Praying in the Streets: Ritual as an Urban Design Problem


“[T]he city as World icon is being destroyed, not by being secularized (it was always secular at base with some sacral potencies shooting through it from every angle) but by being radically profaned. The city has become the playground not of Wisdom but the battleground of savages, as in Belfast and Beirut. The city’s sacral potentialities have been removed and invested in the sovereign individual. Its central workshop, where radical transactions with reality used to summon a citizenry to meet in peace, was given notice that its lease was up.  read more »

Bicycles and Race in Portland


The flashpoint for the gentrification conversation along Portland’s North Williams revolves around the bicycle. The cultural appetite for what the creative class likes and enjoys is in stark contrast to that of the African-American community. “North Williams Avenue wasn’t hip back in the late 1970s. There was no Tasty n Sons. No Ristretto Roasters. No 5th Quadrant. Back then, it was the heart of the African American community.  read more »

Looking Back: The Ideal Communist City


Over time, suburbs have had many enemies, but perhaps none were more able to impose their version than the Communist Party of the Soviet Union. In its bid to remake a Russia of backward villages and provincial towns, the Soviets favored big cities – the bigger the better – and policies that were at least vaguely reminiscent of the “pack and stack” policies so popular with developers and planners today.  read more »

Dr. Strangelove: Or How I Learned To Stop Worrying and Love Sprawl (Sort of)


I’m a longtime advocate of walkable, mixed-use, mixed-income, transit-served neighborhoods. But lately I’ve been having impure thoughts about suburbia. Let me explain.  read more »

Central Florida: Stepping Into Deep Density

Retail Space Avil-Florida.png

Florida is on track to break the 20 million population mark by 2016, or possibly even this year. The Sunshine State will displace New York as the third most populous state in the country, just behind California and Texas. Nationally, rural counties absorb a lot of newcomers of modest income or fixed income seeking affordable places to live. Here in Orlando, however, banks and developers are betting big on a newfound taste for the urban lifestyle, beckoning new arrivals with hip-looking apartments and parking garages, often coupled with shopping plazas full of pricey, name-brand retailers.  read more »

Don't Boost Cities by Bashing the 'Burbs


There is nothing like a trip to Washington, D.C., to show how out of touch America’s ruling classes have become. I was in the nation’s capital to appear on a panel for a Politico event that – well after I agreed to come – was titled “Booming Cities, Busting Suburbs.”

The notion of cities rising from the rotting carcass of suburbia is widely accepted today by much of our corporate, academic and media leadership. This notion has been repeatedly embraced as well by the Obama administration, whose own former secretary of Housing and Urban Development declared several years back that the suburbs were dying, and people were “moving back to the central cities.”  read more »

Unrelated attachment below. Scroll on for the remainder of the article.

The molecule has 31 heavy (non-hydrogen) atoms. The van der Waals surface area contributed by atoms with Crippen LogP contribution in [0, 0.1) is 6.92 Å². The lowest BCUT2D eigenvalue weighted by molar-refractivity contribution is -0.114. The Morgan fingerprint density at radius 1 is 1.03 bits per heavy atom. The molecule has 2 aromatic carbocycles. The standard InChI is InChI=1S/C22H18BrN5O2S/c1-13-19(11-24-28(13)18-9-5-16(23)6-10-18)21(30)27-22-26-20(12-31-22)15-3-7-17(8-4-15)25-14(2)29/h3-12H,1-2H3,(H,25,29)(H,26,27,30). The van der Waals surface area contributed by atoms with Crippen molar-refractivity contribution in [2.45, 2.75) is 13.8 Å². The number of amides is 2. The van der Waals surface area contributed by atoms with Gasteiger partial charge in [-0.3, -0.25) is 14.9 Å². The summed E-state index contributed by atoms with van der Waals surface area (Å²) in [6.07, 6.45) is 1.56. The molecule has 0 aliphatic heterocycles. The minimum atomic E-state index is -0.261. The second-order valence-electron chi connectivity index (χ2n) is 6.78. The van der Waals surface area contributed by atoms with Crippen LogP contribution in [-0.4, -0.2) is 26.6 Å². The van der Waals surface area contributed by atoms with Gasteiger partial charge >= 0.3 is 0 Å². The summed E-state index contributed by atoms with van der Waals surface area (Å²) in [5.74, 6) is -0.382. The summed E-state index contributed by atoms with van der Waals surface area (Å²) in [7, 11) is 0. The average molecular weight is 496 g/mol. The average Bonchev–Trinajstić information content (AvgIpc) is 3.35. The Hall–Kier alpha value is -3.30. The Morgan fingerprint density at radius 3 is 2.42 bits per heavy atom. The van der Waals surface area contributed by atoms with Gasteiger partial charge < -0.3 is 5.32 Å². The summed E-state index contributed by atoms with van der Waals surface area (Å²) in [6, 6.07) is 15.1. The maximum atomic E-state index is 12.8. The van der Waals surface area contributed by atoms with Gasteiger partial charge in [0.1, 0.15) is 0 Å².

Towns With a Past, Towns With a Future


Over the last fifty or sixty years most towns have been dedicated to accommodated cars in order to cultivate business and permit people to live better more convenient lives. For new developments out in a former corn field this was effortless since everything was custom built with the automobile in mind. But older towns that had been built prior to mass motoring were at a distinct disadvantage.  read more »

Good Enough Urbanism: Faster, Cheaper, Smarter


There’s plenty of blight out there. Inner city blight, failing suburban blight, long lost rural small town blight… empty storefronts, boarded up buildings, dead streets. There’s simply no government program that’s going to bring these places back to life. No Wall Street investment scheme is likely to revive these places. Developers have no economic incentive to do anything with these buildings. Banks are risk averse and will not fund investments here. However, many of these forlorn spots exist within otherwise populated and potentially healthy neighborhoods.  read more »

Cities: Better for the Great Suburbanization


Where Cities Grow: The Suburbs

The massive exodus of people from rural areas to urban areas over the past 200 years has been called the "great urbanization." For more than two centuries, people have been leaving rural areas to live in cities (urban areas). The principal incentive has been economic. But most of this growth has not taken place close to city centers, but rather on or beyond the urban fringe in the suburbs (and exurbs). Appropriately, The Economist magazine refers to the urbanization trend as the "great suburbanization," in its December 6, 2014 issue (PLACES APART: The world is becoming ever more suburban, and the better for it).  read more »

Voting With Your Feet: Aaron Renn’s New Donut


Growing up I remember the adults talking about the old neighborhood in Brooklyn where my grandparents lived during the Great Depression and World War II. In spite of the hardships of the era it was described as a great place full of life and colorful characters and extended family all on the same block. But by the time I was born no one we knew lived there anymore. My family was part of the great suburban migration away from cities. By 1967 (the year of my birth) New York, like most cities, had begun to fail.  read more »